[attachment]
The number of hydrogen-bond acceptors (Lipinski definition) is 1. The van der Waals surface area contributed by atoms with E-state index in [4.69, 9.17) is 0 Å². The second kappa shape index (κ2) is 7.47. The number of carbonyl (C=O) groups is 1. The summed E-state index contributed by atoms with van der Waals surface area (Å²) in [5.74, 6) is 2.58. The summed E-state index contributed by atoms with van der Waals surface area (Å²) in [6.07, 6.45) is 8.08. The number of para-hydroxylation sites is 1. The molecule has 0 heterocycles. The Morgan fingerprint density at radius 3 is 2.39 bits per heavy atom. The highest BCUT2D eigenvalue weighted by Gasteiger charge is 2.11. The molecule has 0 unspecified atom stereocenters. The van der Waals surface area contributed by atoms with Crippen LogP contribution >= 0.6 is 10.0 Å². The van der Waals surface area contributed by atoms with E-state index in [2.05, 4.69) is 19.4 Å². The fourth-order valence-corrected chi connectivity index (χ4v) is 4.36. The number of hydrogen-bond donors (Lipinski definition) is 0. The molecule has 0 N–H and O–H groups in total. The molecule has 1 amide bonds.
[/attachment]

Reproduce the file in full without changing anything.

The number of hydrogen-bond acceptors (Lipinski definition) is 1. The van der Waals surface area contributed by atoms with E-state index in [4.69, 9.17) is 0 Å². The second kappa shape index (κ2) is 7.47. The number of carbonyl (C=O) groups is 1. The summed E-state index contributed by atoms with van der Waals surface area (Å²) in [5.74, 6) is 2.58. The summed E-state index contributed by atoms with van der Waals surface area (Å²) in [6.07, 6.45) is 8.08. The number of para-hydroxylation sites is 1. The molecule has 0 heterocycles. The Morgan fingerprint density at radius 3 is 2.39 bits per heavy atom. The highest BCUT2D eigenvalue weighted by Gasteiger charge is 2.11. The molecule has 0 unspecified atom stereocenters. The van der Waals surface area contributed by atoms with Crippen LogP contribution >= 0.6 is 10.0 Å². The van der Waals surface area contributed by atoms with E-state index in [2.05, 4.69) is 19.4 Å². The fourth-order valence-corrected chi connectivity index (χ4v) is 4.36. The number of hydrogen-bond donors (Lipinski definition) is 0. The molecule has 0 N–H and O–H groups in total. The molecule has 1 amide bonds.